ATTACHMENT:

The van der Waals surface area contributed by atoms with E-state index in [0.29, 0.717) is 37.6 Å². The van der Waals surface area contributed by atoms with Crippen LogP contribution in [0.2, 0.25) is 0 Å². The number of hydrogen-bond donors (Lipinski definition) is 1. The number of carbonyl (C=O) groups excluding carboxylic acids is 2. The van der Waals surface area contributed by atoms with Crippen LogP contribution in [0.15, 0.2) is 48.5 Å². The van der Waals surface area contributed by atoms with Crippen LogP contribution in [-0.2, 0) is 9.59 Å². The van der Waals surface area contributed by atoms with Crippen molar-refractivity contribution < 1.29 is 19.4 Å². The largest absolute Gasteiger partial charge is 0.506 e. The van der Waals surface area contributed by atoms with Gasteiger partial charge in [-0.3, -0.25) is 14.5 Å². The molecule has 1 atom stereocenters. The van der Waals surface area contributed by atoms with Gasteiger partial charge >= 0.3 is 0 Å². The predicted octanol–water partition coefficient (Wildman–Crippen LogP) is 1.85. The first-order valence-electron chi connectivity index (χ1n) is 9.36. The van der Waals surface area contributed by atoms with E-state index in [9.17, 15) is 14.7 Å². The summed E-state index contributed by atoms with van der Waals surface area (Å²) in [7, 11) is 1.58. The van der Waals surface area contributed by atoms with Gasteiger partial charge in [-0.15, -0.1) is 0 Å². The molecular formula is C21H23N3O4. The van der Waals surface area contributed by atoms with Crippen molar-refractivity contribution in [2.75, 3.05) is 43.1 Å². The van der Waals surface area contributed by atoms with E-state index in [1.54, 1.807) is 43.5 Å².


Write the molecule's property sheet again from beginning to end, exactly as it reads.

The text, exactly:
The van der Waals surface area contributed by atoms with E-state index in [0.29, 0.717) is 37.6 Å². The van der Waals surface area contributed by atoms with Crippen LogP contribution in [0.2, 0.25) is 0 Å². The number of hydrogen-bond donors (Lipinski definition) is 1. The number of carbonyl (C=O) groups excluding carboxylic acids is 2. The van der Waals surface area contributed by atoms with Crippen LogP contribution in [0.15, 0.2) is 48.5 Å². The van der Waals surface area contributed by atoms with Crippen LogP contribution in [-0.2, 0) is 9.59 Å². The van der Waals surface area contributed by atoms with Crippen molar-refractivity contribution < 1.29 is 19.4 Å². The largest absolute Gasteiger partial charge is 0.506 e. The van der Waals surface area contributed by atoms with Gasteiger partial charge in [-0.3, -0.25) is 14.5 Å². The molecule has 1 atom stereocenters. The van der Waals surface area contributed by atoms with Gasteiger partial charge >= 0.3 is 0 Å². The predicted octanol–water partition coefficient (Wildman–Crippen LogP) is 1.85. The first-order valence-electron chi connectivity index (χ1n) is 9.36. The van der Waals surface area contributed by atoms with E-state index in [9.17, 15) is 14.7 Å². The summed E-state index contributed by atoms with van der Waals surface area (Å²) in [7, 11) is 1.58. The van der Waals surface area contributed by atoms with Gasteiger partial charge in [-0.15, -0.1) is 0 Å². The molecular formula is C21H23N3O4. The van der Waals surface area contributed by atoms with Crippen molar-refractivity contribution in [2.75, 3.05) is 43.1 Å². The van der Waals surface area contributed by atoms with E-state index in [1.54, 1.807) is 43.5 Å².